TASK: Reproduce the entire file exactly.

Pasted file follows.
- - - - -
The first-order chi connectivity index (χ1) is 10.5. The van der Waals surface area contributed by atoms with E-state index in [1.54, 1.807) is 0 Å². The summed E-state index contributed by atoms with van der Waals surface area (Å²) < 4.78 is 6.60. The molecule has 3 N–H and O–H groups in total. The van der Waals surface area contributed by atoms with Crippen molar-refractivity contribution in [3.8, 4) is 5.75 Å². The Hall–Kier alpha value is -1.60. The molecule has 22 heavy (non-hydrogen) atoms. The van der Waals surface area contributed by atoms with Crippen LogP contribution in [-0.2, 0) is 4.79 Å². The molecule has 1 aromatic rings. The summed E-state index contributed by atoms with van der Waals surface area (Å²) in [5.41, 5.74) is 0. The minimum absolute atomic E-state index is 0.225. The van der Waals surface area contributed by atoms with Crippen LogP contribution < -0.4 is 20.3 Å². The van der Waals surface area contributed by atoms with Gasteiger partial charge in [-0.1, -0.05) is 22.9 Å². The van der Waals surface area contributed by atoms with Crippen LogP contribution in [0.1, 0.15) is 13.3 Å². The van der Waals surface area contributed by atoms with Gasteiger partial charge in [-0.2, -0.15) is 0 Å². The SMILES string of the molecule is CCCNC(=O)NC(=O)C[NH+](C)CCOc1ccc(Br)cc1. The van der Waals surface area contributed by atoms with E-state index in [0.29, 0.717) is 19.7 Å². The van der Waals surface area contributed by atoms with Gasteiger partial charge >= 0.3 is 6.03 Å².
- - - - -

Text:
The first-order chi connectivity index (χ1) is 10.5. The van der Waals surface area contributed by atoms with E-state index in [1.54, 1.807) is 0 Å². The summed E-state index contributed by atoms with van der Waals surface area (Å²) < 4.78 is 6.60. The molecule has 3 N–H and O–H groups in total. The van der Waals surface area contributed by atoms with Crippen molar-refractivity contribution in [3.8, 4) is 5.75 Å². The Hall–Kier alpha value is -1.60. The molecule has 22 heavy (non-hydrogen) atoms. The van der Waals surface area contributed by atoms with Crippen LogP contribution in [-0.2, 0) is 4.79 Å². The molecule has 1 aromatic rings. The summed E-state index contributed by atoms with van der Waals surface area (Å²) in [5.41, 5.74) is 0. The minimum absolute atomic E-state index is 0.225. The van der Waals surface area contributed by atoms with Crippen LogP contribution < -0.4 is 20.3 Å². The van der Waals surface area contributed by atoms with Gasteiger partial charge in [-0.1, -0.05) is 22.9 Å². The van der Waals surface area contributed by atoms with Crippen LogP contribution in [0.1, 0.15) is 13.3 Å². The van der Waals surface area contributed by atoms with Gasteiger partial charge in [-0.2, -0.15) is 0 Å². The SMILES string of the molecule is CCCNC(=O)NC(=O)C[NH+](C)CCOc1ccc(Br)cc1. The van der Waals surface area contributed by atoms with E-state index in [0.29, 0.717) is 19.7 Å². The van der Waals surface area contributed by atoms with Gasteiger partial charge >= 0.3 is 6.03 Å².